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  • The Kaleid Team

Advent: Embracing Paradox

Dear Kaleid Ladies,

Good morning! 

Over the last few weeks, we’ve been reminding ourselves that Advent welcomes us into spaces of transition with all of their hope, pain, fear, longing, and desire. We have considered Mary’s delicate, trusting surrender and the Holy Spirit’s hidden, durable power.

We have seen that Advent is a season of groaning in the dark, scanning the horizon for the sure glimmer of illuminating love-light. 

And this week we anticipate Jesus, who breaks onto the scene embodying the Advent-tension: 

In Matthew 1…

Jesus is Son of Abraham, Son of David, Son of Joseph--Israel’s Messiah. He is Son of Rahab, Son of Ruth, Son of Exile--Mary’s baby.

In Mark 1…

Jesus is baptized with water, tempted in the wilderness, pushed to the lonely places. He is preacher, rabbi, healer, restorer, and crowd-generator. He is, “my Son, whom I love; with whom I am well pleased.”

In Luke 1…

Jesus is Son of God, joyfully heralded by angels and powerfully ushered to humanity by the Holy Spirit. He is also the cousin and son of women who bear shame. Elizabeth and Mary - one painfully shaped by her barrenness and the other vulnerably running to a loving confidante.

In John 1…

Jesus is life-light entering and overcoming darkness. He is eternal Word made human speech, dwelling among us. He is Lamb of God and Son of Man.

In each gospel, we recognize the paradox of Jesus, the God-man. We see that Jesus Himself willingly becomes a part of the transitional nature of Advent: the now and the not yet. 

Jesus holds the tension, too. He is not just God acting as a man. He is God and He is man. Both-And. Simultaneously. It’s the great mystery that the creed-writers wrestled with when they wrote that they believed in “one Lord Jesus Christ, the only-begotten Son of God, begotten of the Father before all worlds; God of God, Light of Light, very God of very God; begotten, not made, being of one substance with the Father, by whom all things were made. Who, for us men for our salvation, came down from heaven, and was incarnate by the Holy Spirit of the virgin Mary, and was made man…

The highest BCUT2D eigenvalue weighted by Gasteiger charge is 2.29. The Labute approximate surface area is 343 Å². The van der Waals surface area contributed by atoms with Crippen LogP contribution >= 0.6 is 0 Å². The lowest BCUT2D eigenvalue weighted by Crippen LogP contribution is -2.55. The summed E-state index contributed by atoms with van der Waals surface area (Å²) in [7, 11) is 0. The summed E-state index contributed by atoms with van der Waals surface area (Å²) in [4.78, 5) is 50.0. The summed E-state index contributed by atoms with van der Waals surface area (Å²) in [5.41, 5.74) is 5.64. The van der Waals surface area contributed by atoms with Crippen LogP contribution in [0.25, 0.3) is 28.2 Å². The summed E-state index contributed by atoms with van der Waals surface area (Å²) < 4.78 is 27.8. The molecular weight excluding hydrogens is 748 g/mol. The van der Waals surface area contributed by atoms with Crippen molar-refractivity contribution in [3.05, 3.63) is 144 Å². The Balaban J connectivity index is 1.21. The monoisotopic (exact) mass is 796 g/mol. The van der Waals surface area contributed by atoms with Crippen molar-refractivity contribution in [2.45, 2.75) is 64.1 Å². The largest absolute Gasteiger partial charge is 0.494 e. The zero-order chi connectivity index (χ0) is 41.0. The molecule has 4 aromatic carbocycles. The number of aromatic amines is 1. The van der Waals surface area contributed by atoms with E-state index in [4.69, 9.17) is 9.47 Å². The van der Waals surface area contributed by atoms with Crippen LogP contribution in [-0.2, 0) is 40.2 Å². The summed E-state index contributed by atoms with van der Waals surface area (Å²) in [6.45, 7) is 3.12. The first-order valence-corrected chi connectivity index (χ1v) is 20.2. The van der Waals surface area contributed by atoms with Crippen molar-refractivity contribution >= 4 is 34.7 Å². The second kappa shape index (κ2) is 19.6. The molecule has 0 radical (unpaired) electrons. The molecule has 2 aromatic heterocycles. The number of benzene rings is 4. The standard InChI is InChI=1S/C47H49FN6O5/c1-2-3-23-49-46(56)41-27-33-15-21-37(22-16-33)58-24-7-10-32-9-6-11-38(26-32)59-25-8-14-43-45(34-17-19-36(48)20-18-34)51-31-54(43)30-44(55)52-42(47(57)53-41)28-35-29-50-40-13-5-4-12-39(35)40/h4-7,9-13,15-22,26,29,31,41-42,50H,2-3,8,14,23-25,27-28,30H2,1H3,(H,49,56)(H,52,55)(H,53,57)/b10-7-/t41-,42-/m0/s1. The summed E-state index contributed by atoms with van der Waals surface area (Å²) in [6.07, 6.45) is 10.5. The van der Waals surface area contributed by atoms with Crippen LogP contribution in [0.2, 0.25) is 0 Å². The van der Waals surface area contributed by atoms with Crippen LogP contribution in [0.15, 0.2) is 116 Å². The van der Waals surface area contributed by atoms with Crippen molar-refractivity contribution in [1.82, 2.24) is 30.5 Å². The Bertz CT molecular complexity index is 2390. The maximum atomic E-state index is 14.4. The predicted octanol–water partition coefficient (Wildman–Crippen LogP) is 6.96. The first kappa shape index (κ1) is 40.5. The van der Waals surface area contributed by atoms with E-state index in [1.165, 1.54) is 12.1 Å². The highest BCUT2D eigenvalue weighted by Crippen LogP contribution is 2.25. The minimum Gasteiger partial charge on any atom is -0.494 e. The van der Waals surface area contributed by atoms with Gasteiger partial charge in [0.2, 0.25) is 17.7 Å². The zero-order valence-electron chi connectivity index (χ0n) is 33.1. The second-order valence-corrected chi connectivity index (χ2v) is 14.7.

Jesus knows the tension of Advent because He embodies the tension of Advent. And so we bring our complexities to Him and we trust Him to knowingly and tenderly hold them, even as He holds us, even as Mary held Him, even as Elizabeth no doubt held Mary.

As Fr. Richard Rohr says, we must “be willing to admit the contradictions inside us, and still let God love us in that partial state. Once we agree to see our own shadow side, our own foolishness, our own sin and still know that God has not abandoned us, we become a living paradox that reveals the goodness of God.”* 

May it be so.

Blessings on this final week of Advent, beautiful ladies. We invite you to light a candle today and ask God to hold you in light, darkness, and shadow. We love you!

The Kaleid Team

P.S. Sign up to join the Kaleid journey in 2020. We will meet bi-weekly together, in a small group, to see ourselves, others, and our communities through new lenses. We can’t wait to share the journey with you!

*Found on page 52 of Richard Rohr’s book Preparing for Christmas.

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